Brain Scans Reveal Music Appeals Thru Repetition With Variation!
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The great thing about the invention of brain scans is that they allow journalists to write articles about anicient topics as if they are news.
And that's a good thing! There are a lot of important and interesting subjects that aren't "new," that aren't "growing" or "soaring" or "increasing" or all the other words that headline-writers feel obligated to use, but are still interesting. Fortunately, now there are brain scan studies coming out each month that reveal stuff we already kinda knew but are worth revisiting.
Here's a model example from the NYT last month: "To Tug Hearts, Music First Must Tickle the Neurons." I doubt if there's much of substance in it that, say, George Bernard Shaw wasn't writing about in his music reviews in the 19th Century, but it's still worth repeating about why some music is better than other music.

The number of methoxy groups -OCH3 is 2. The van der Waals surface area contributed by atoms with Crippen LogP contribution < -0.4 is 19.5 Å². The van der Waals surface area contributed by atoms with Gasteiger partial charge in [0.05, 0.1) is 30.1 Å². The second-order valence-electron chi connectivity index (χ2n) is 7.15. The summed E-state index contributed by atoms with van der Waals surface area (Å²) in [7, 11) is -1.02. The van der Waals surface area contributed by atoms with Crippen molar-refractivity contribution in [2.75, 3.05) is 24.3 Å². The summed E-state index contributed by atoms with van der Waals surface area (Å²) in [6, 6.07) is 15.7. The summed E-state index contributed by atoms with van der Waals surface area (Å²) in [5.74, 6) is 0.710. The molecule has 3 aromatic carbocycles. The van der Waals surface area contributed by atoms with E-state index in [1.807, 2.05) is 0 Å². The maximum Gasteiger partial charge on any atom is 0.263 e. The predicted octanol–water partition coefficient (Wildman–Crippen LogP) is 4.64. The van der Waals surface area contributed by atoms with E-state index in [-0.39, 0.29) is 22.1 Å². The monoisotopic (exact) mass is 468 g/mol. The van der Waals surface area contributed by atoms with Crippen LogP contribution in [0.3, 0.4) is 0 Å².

One thing I noticed in this article was that one of the experiments mentioned involved vocalist Bobby McFerrin, who presumably has, like a lot of artists, some time on his hands. (His hit "Don't Worry, Be Happy" was back in 1988.) McFerrin is a ridiculously musically talented guy with ten Grammies, and I think studying the talented can be a useful shortcut in science.

For example, I went to a scientific conference in Russia in 2001 with a number of German ethologists who studied human nature by filming hundreds of hours of normal people in various situations for evidence about common facial expressions, body language, and so forth. (Here's my article about Frank Salter videotaping would-be patrons approaching the bouncers behind the velvet rope at an exclusive night club.) My suggestion was that they could save time by videotaping a few professional improvisational comedians who make their living by exaggerating normal human reactions. For example, the old improv show Whose Line Is It Anyway? with Wayne Brady and others is a trove of common but unexpected reactions.

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